These effects last long after people return from sabbaticals.

With the fact that we are losing people from our sector every day, and with all of this research on the positive effects of sabbaticals, we need to make this a standard practice in nonprofit. We need to admit that we suck at taking care of our people in this sector. And honestly, it’s not “this sector” but “progressives.” Progressive foundations and organizations suck at taking care of our people. Last week, at the Catalist (soon to be Philanos) conference, I was in a fireside chat with a colleague, Pia Infante of The Whitman Institute. Pia brought up a critical point: “Conservatives invest in leaders and ideas.”

Progressives, on the other hand, prioritize short-term, narrowly-focused projects. The projects and programs are what matter, not the people planning and implementing them. People are an afterthought, replaceable if they burn out, like batteries. We don’t even realize we’ve internalized this mindset. Everyone means well, but this exhaust-and-replace philosophy is internalized by even the most supportive and progressive funders, organizations, and leaders. And it is backfiring on us and seriously jeopardizing our entire sector and the people we serve. We need to take care of the most important element of our work: Our people. All of us need to do better:

Nonprofits: Have a sabbatical policy. Here are several samples, compiled by the Durfee Foundation, that you can use. Have a policy that includes all staff, not just the ED/CEO. I know for many of you, it is difficult to think about the costs of such a program when you have so many funding challenges. But think about the costs of employee turnover; there are significant time and financial costs to replace staff who burn out and leave. Build sabbaticals into your budget. The more we normalize this, the easier it is to get funding for it.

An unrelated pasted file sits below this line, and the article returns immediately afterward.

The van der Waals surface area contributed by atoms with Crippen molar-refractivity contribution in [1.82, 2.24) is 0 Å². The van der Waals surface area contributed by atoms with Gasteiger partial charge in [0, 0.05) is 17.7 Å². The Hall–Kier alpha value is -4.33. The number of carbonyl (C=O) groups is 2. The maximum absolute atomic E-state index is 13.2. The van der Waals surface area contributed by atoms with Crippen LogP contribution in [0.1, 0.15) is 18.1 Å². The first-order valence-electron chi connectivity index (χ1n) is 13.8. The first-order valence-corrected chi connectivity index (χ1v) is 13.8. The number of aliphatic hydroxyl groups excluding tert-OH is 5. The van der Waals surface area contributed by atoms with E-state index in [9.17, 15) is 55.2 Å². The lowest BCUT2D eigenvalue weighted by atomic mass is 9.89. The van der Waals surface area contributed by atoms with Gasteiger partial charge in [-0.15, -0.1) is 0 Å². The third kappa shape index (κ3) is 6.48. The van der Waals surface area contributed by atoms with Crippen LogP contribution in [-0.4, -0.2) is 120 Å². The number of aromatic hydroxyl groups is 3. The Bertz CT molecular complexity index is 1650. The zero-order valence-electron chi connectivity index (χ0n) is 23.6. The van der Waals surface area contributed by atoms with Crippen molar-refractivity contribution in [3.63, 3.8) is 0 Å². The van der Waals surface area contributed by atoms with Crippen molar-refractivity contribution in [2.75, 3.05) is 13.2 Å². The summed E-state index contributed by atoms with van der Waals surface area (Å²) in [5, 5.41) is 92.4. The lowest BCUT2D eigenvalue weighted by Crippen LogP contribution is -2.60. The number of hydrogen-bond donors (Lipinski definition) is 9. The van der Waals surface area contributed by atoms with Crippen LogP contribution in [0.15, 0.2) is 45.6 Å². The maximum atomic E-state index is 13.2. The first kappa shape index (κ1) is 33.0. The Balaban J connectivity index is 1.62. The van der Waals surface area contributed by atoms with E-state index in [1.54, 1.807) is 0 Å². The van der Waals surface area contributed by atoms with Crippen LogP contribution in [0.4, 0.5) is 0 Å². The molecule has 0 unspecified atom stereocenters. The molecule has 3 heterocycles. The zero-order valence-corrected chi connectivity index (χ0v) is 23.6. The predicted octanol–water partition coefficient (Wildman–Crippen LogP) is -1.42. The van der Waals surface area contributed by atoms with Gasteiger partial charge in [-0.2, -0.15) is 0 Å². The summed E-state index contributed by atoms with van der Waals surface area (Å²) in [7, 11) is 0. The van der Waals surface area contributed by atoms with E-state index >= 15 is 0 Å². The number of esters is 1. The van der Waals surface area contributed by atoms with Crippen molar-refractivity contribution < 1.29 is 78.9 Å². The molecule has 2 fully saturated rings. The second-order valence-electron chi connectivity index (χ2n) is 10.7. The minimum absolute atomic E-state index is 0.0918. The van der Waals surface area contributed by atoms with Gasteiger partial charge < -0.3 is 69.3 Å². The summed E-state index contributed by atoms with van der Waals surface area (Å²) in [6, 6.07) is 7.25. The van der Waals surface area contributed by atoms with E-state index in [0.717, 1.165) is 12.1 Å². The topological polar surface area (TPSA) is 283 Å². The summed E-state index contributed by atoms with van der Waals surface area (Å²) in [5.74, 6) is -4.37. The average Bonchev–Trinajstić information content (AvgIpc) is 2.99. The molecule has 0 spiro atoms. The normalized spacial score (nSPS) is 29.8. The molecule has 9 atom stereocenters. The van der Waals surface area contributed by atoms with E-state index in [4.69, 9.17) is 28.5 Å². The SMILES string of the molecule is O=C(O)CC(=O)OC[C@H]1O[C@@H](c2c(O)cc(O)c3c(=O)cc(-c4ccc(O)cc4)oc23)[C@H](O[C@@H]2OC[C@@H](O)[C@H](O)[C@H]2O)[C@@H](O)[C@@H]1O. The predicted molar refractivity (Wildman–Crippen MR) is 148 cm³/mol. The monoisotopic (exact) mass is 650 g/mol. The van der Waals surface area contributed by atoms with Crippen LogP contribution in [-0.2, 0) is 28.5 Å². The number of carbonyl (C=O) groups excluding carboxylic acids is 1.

Funders: Fund sabbaticals. Do this quick exercise: Think of an amazing nonprofit leader in your community, someone who is effective, whose work is vital. Now think of them stressed out and on the verge of quitting. This, unfortunately, is pervasive across our sector, and very, very few of you are actually doing anything about it. You are in denial about how serious this problem is. Sabbaticals are effective; fund them. If you don’t know where to start, again, our good friend the Durfee Foundation has done a bunch of work for you and wrote this how-to guide.

Our sector needs to take care of its people. If anyone wants to talk further about sabbaticals or anything else, let’s get lunch. You’re buying.